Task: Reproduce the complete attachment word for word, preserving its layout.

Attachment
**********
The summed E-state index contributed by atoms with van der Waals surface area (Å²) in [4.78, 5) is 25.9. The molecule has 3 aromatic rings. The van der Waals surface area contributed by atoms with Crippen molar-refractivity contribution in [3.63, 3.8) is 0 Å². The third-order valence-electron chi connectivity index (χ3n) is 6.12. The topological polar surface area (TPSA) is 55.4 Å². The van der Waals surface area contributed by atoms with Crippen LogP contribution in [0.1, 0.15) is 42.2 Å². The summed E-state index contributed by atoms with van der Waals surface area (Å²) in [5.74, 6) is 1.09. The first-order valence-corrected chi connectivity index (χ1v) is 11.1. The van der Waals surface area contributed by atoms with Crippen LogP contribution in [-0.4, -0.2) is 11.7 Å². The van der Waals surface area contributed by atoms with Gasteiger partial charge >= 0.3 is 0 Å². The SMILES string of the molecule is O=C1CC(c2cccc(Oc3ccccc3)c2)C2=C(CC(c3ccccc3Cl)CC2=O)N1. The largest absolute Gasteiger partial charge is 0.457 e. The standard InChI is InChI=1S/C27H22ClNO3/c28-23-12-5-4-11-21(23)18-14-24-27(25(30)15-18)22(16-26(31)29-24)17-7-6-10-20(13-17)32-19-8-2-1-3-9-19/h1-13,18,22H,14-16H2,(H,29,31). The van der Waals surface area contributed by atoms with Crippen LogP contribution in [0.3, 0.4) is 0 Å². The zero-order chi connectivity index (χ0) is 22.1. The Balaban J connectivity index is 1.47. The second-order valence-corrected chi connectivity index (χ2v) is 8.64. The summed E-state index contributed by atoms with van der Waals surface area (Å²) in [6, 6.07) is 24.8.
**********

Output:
The summed E-state index contributed by atoms with van der Waals surface area (Å²) in [4.78, 5) is 25.9. The molecule has 3 aromatic rings. The van der Waals surface area contributed by atoms with Crippen molar-refractivity contribution in [3.63, 3.8) is 0 Å². The third-order valence-electron chi connectivity index (χ3n) is 6.12. The topological polar surface area (TPSA) is 55.4 Å². The van der Waals surface area contributed by atoms with Crippen LogP contribution in [0.1, 0.15) is 42.2 Å². The summed E-state index contributed by atoms with van der Waals surface area (Å²) in [5.74, 6) is 1.09. The first-order valence-corrected chi connectivity index (χ1v) is 11.1. The van der Waals surface area contributed by atoms with Crippen LogP contribution in [-0.4, -0.2) is 11.7 Å². The van der Waals surface area contributed by atoms with Gasteiger partial charge >= 0.3 is 0 Å². The SMILES string of the molecule is O=C1CC(c2cccc(Oc3ccccc3)c2)C2=C(CC(c3ccccc3Cl)CC2=O)N1. The largest absolute Gasteiger partial charge is 0.457 e. The standard InChI is InChI=1S/C27H22ClNO3/c28-23-12-5-4-11-21(23)18-14-24-27(25(30)15-18)22(16-26(31)29-24)17-7-6-10-20(13-17)32-19-8-2-1-3-9-19/h1-13,18,22H,14-16H2,(H,29,31). The van der Waals surface area contributed by atoms with Crippen LogP contribution in [0.3, 0.4) is 0 Å². The zero-order chi connectivity index (χ0) is 22.1. The Balaban J connectivity index is 1.47. The second-order valence-corrected chi connectivity index (χ2v) is 8.64. The summed E-state index contributed by atoms with van der Waals surface area (Å²) in [6, 6.07) is 24.8.